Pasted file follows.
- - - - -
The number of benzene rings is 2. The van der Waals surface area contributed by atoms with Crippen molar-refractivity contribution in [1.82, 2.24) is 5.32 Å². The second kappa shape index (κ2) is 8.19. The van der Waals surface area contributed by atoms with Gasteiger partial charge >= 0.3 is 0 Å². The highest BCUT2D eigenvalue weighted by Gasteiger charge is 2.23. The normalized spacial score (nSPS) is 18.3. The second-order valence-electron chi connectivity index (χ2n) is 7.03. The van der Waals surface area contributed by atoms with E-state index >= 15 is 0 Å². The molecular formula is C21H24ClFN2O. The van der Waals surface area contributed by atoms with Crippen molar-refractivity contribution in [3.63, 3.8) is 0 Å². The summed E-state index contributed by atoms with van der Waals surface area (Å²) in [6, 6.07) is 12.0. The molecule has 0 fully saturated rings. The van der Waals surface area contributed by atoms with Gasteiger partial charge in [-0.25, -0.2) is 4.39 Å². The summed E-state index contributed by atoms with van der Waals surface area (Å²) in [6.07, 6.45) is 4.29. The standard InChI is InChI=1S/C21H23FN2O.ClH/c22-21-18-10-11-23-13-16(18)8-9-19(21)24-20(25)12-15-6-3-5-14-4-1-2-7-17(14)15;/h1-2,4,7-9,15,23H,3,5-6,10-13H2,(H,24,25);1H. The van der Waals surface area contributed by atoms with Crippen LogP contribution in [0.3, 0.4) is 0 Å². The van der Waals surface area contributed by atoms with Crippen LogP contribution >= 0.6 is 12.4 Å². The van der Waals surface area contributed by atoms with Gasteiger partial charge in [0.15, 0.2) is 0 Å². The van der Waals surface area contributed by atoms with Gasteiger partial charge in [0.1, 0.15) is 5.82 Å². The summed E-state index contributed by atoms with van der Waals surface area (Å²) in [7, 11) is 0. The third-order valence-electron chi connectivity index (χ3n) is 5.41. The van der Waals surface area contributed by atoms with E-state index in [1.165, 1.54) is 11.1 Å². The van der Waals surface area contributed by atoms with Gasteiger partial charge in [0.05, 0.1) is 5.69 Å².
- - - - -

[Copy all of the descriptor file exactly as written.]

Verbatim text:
The number of benzene rings is 2. The van der Waals surface area contributed by atoms with Crippen molar-refractivity contribution in [1.82, 2.24) is 5.32 Å². The second kappa shape index (κ2) is 8.19. The van der Waals surface area contributed by atoms with Gasteiger partial charge >= 0.3 is 0 Å². The highest BCUT2D eigenvalue weighted by Gasteiger charge is 2.23. The normalized spacial score (nSPS) is 18.3. The second-order valence-electron chi connectivity index (χ2n) is 7.03. The van der Waals surface area contributed by atoms with E-state index >= 15 is 0 Å². The molecular formula is C21H24ClFN2O. The van der Waals surface area contributed by atoms with Crippen molar-refractivity contribution in [3.63, 3.8) is 0 Å². The summed E-state index contributed by atoms with van der Waals surface area (Å²) in [6, 6.07) is 12.0. The molecule has 0 fully saturated rings. The van der Waals surface area contributed by atoms with Gasteiger partial charge in [-0.25, -0.2) is 4.39 Å². The summed E-state index contributed by atoms with van der Waals surface area (Å²) in [6.07, 6.45) is 4.29. The standard InChI is InChI=1S/C21H23FN2O.ClH/c22-21-18-10-11-23-13-16(18)8-9-19(21)24-20(25)12-15-6-3-5-14-4-1-2-7-17(14)15;/h1-2,4,7-9,15,23H,3,5-6,10-13H2,(H,24,25);1H. The van der Waals surface area contributed by atoms with Crippen LogP contribution in [0.3, 0.4) is 0 Å². The van der Waals surface area contributed by atoms with Crippen LogP contribution >= 0.6 is 12.4 Å². The van der Waals surface area contributed by atoms with Gasteiger partial charge in [0.15, 0.2) is 0 Å². The van der Waals surface area contributed by atoms with Gasteiger partial charge in [0.1, 0.15) is 5.82 Å². The summed E-state index contributed by atoms with van der Waals surface area (Å²) in [7, 11) is 0. The third-order valence-electron chi connectivity index (χ3n) is 5.41. The van der Waals surface area contributed by atoms with E-state index in [1.165, 1.54) is 11.1 Å². The van der Waals surface area contributed by atoms with Gasteiger partial charge in [0.05, 0.1) is 5.69 Å².